Parker is a mother of two—William, 9, and Caroline Aberash, 6—and it’s clear that her relationship with them is her priority. Our conversation never strays far from what parenting means with respect to the rest of
Yet she doesn’t seem to feel like she’s giving up anything. Rather, it seems like she just adds more and more to her life, figuring out along the way how to manage everything. At a time when women are told that they can have it all if they just learn how to balance every part of their lives, Parker keeps an honest perspective on what she can and can’t do. “The thing is that I don’t balance,” she says. “There are days when I just feel so wildly imbalanced. I was at a press junket in London, and there I was texting my daughter’s camp and my son’s doctor at the same time, and it just does not stop. Unless, of course, you’re willing to delegate, which I’m not. The thing is I’ve always been a single mother, and when I adopted my daughter it was as a single mother. I knew I was getting into something that was going to be too hard. And it is too hard. But I never would have not done it.”
As is always the case when any woman (or man) tries to have it all, though, something has to give. “I’ve been told so many times that I need to do more for myself, and I’m just starting to see that it’s true,” she says. “But it’s hard to have a relationship if you have kids. It’s really, really hard—I’d say it’s almost impossible. It’s not as important anymore.”
This is easy enough for many single mothers to relate to: there’s only so much of you to go around, and because your children come first, other things suffer. I tell Parker that I understand the fierceness of both a mother’s love for her children and the love that comes right back. I also tell her that my sons’ father calls our children “Oedipus 1 and 2.” Parker laughs and says about her own son, “I used to call him Oedipus when he was a baby! You know no one will love you like your kids. And you’ll never love anyone like them. That’s the problem. The other kinds of love seem so, like”—she sighs and then continues—“much smaller. I mean, if I didn’t have children, I would not be moving to Brooklyn. I’d be moving to Paris. But instead I have all this.”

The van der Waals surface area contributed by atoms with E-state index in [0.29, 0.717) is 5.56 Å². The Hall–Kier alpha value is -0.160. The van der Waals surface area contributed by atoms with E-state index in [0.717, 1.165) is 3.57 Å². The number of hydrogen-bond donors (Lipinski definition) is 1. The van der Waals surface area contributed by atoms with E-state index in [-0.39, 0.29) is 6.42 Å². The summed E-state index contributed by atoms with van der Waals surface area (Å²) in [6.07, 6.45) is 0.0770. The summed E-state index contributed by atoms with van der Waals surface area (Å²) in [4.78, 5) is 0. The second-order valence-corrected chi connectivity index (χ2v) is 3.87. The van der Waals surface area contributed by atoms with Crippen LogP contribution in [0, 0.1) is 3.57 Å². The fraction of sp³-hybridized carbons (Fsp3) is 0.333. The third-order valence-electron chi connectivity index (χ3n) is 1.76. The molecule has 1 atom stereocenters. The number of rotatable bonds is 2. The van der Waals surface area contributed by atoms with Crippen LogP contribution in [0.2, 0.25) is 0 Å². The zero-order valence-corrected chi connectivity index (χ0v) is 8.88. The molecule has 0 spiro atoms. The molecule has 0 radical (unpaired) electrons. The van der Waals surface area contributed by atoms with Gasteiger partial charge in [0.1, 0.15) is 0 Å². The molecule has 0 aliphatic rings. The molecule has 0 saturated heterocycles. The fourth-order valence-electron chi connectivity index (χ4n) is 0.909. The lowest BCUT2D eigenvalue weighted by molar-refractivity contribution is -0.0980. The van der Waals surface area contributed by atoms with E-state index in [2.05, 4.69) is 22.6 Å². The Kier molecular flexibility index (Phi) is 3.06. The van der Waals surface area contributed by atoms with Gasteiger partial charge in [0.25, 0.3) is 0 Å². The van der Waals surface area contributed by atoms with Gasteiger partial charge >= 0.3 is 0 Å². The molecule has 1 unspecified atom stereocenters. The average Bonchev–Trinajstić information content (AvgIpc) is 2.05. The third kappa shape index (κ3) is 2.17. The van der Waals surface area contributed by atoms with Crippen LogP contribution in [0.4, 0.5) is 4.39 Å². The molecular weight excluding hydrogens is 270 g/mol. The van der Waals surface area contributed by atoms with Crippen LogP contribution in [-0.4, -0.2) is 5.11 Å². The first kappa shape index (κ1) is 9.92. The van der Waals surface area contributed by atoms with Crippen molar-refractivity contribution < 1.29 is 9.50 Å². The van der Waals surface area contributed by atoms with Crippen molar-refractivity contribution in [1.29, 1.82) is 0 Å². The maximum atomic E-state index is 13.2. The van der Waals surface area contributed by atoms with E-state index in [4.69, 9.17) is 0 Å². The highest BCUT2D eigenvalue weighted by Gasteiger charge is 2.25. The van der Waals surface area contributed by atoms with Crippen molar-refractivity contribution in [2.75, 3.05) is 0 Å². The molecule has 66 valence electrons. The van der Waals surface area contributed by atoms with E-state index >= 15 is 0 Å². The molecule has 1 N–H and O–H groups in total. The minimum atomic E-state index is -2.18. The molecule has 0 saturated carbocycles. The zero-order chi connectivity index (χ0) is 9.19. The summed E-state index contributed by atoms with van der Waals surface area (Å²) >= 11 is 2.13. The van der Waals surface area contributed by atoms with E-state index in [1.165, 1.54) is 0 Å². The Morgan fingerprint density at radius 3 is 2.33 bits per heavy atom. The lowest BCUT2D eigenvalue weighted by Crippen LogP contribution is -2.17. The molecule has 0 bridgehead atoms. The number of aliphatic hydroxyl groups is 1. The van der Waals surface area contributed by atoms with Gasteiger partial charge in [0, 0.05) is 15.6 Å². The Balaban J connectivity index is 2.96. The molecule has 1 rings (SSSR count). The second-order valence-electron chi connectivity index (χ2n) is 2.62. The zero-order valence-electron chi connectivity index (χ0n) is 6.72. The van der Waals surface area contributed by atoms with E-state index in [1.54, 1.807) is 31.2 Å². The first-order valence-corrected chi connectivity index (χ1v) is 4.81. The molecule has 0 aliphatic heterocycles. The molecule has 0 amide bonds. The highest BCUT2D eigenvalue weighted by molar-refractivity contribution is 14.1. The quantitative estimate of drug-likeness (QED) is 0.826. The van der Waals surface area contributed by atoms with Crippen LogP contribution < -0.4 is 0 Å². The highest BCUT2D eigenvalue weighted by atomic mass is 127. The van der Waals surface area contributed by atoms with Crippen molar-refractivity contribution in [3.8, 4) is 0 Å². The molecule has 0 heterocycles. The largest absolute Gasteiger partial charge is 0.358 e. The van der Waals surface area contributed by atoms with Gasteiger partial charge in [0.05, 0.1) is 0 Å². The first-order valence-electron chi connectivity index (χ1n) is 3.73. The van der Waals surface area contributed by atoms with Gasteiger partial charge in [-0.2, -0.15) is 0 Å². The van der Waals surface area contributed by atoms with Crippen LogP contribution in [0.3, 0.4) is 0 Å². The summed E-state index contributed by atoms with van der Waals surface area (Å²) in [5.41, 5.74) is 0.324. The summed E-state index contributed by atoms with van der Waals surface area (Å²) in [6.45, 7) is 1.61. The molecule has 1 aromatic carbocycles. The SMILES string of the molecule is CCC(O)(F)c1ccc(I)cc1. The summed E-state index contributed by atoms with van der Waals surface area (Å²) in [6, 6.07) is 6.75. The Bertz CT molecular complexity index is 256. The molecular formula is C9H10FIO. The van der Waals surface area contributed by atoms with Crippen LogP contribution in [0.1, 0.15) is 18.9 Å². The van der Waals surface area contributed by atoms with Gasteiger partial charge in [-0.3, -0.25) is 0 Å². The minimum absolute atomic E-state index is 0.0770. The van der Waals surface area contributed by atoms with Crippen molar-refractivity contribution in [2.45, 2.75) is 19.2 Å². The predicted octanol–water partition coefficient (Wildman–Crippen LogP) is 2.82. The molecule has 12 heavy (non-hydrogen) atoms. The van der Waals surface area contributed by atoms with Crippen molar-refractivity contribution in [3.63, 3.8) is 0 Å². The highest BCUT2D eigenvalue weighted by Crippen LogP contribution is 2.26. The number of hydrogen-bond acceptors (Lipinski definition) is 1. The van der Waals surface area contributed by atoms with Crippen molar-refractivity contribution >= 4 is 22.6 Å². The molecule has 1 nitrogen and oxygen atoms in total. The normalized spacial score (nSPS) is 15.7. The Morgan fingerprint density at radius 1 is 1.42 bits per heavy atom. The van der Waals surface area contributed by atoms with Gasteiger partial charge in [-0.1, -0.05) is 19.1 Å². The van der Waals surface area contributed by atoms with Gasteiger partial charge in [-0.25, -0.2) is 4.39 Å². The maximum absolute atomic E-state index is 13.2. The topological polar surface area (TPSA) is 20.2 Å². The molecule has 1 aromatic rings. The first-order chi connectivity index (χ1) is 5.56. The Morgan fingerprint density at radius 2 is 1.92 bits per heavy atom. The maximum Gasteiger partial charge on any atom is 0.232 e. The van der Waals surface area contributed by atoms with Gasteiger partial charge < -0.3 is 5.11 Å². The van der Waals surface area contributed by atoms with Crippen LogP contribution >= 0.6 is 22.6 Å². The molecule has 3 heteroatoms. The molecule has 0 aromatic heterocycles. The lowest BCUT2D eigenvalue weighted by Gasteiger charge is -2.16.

Part of “this,” her son Will, joins us for a while because he and Parker are preparing to go to their home upstate (which is also home to those goats), where they’ll be joined by Parker’s daughter, who’s finishing up a session at sleepaway camp. Will is charming, intelligent, polite, and funny; it’s easy to see why Parker can look at her son and say, “I feel like I never saw myself accurately, really, until I saw my child.” Parker leans in toward me and recalls a time when she was in a relationship and felt herself pulled in too many directions to handle, remembering that once her kids were in bed, she wanted just to be by herself, realizing, “I need sleep more than I need love. I have love. And I realize how callous that sounds, but it’s true.”
But it doesn’t sound callous at all. Not any more than her comment about hating the toxic atmosphere of the Internet sounded sensational. The thing about Mary Louise Parker is that she sounds honest; she sounds like herself. And being herself means being an intense, opinionated woman who isn’t afraid to say what’s on her mind, because she has better things to do than worry about how everything she says will be interpreted by strangers. She has her children to take care of (and those goats) and her life to lead. •
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Mary Louise Parker